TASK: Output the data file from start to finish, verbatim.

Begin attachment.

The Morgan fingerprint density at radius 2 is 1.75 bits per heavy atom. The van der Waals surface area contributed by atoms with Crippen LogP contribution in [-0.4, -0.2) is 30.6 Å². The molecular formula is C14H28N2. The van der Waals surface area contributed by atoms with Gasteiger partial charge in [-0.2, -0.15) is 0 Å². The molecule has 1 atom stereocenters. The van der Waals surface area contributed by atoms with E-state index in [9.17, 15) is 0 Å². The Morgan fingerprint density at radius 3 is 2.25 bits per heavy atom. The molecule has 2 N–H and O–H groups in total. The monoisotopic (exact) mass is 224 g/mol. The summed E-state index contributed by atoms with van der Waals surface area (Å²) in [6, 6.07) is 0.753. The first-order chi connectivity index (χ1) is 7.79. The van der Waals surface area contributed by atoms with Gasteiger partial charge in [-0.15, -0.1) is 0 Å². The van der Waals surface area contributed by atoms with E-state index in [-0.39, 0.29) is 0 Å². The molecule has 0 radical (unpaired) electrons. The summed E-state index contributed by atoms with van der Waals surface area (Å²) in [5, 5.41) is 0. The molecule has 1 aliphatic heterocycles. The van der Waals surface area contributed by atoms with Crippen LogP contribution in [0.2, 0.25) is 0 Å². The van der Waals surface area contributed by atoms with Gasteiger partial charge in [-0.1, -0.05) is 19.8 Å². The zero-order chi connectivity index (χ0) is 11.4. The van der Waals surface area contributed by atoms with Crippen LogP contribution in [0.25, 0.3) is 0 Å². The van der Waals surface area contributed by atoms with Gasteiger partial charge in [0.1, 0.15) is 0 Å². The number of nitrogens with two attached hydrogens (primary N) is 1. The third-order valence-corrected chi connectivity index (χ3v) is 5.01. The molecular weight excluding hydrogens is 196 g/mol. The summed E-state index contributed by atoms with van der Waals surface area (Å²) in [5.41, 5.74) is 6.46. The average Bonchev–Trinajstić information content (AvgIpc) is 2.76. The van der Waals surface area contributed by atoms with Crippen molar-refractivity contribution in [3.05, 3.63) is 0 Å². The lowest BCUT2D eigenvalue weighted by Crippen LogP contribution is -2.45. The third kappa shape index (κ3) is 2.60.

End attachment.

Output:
The Morgan fingerprint density at radius 2 is 1.75 bits per heavy atom. The van der Waals surface area contributed by atoms with Crippen LogP contribution in [-0.4, -0.2) is 30.6 Å². The molecular formula is C14H28N2. The van der Waals surface area contributed by atoms with Gasteiger partial charge in [-0.2, -0.15) is 0 Å². The molecule has 1 atom stereocenters. The van der Waals surface area contributed by atoms with E-state index in [9.17, 15) is 0 Å². The Morgan fingerprint density at radius 3 is 2.25 bits per heavy atom. The molecule has 2 N–H and O–H groups in total. The monoisotopic (exact) mass is 224 g/mol. The summed E-state index contributed by atoms with van der Waals surface area (Å²) in [6, 6.07) is 0.753. The first-order chi connectivity index (χ1) is 7.79. The van der Waals surface area contributed by atoms with Gasteiger partial charge in [-0.15, -0.1) is 0 Å². The van der Waals surface area contributed by atoms with E-state index in [-0.39, 0.29) is 0 Å². The molecule has 0 radical (unpaired) electrons. The summed E-state index contributed by atoms with van der Waals surface area (Å²) in [5, 5.41) is 0. The molecule has 1 aliphatic heterocycles. The van der Waals surface area contributed by atoms with Crippen LogP contribution in [0.2, 0.25) is 0 Å². The van der Waals surface area contributed by atoms with Gasteiger partial charge in [-0.1, -0.05) is 19.8 Å². The zero-order chi connectivity index (χ0) is 11.4. The van der Waals surface area contributed by atoms with Crippen LogP contribution in [0.25, 0.3) is 0 Å². The van der Waals surface area contributed by atoms with Gasteiger partial charge in [0.1, 0.15) is 0 Å². The number of nitrogens with two attached hydrogens (primary N) is 1. The third-order valence-corrected chi connectivity index (χ3v) is 5.01. The molecular weight excluding hydrogens is 196 g/mol. The summed E-state index contributed by atoms with van der Waals surface area (Å²) in [5.41, 5.74) is 6.46. The average Bonchev–Trinajstić information content (AvgIpc) is 2.76. The van der Waals surface area contributed by atoms with Crippen molar-refractivity contribution in [3.05, 3.63) is 0 Å². The lowest BCUT2D eigenvalue weighted by Crippen LogP contribution is -2.45. The third kappa shape index (κ3) is 2.60.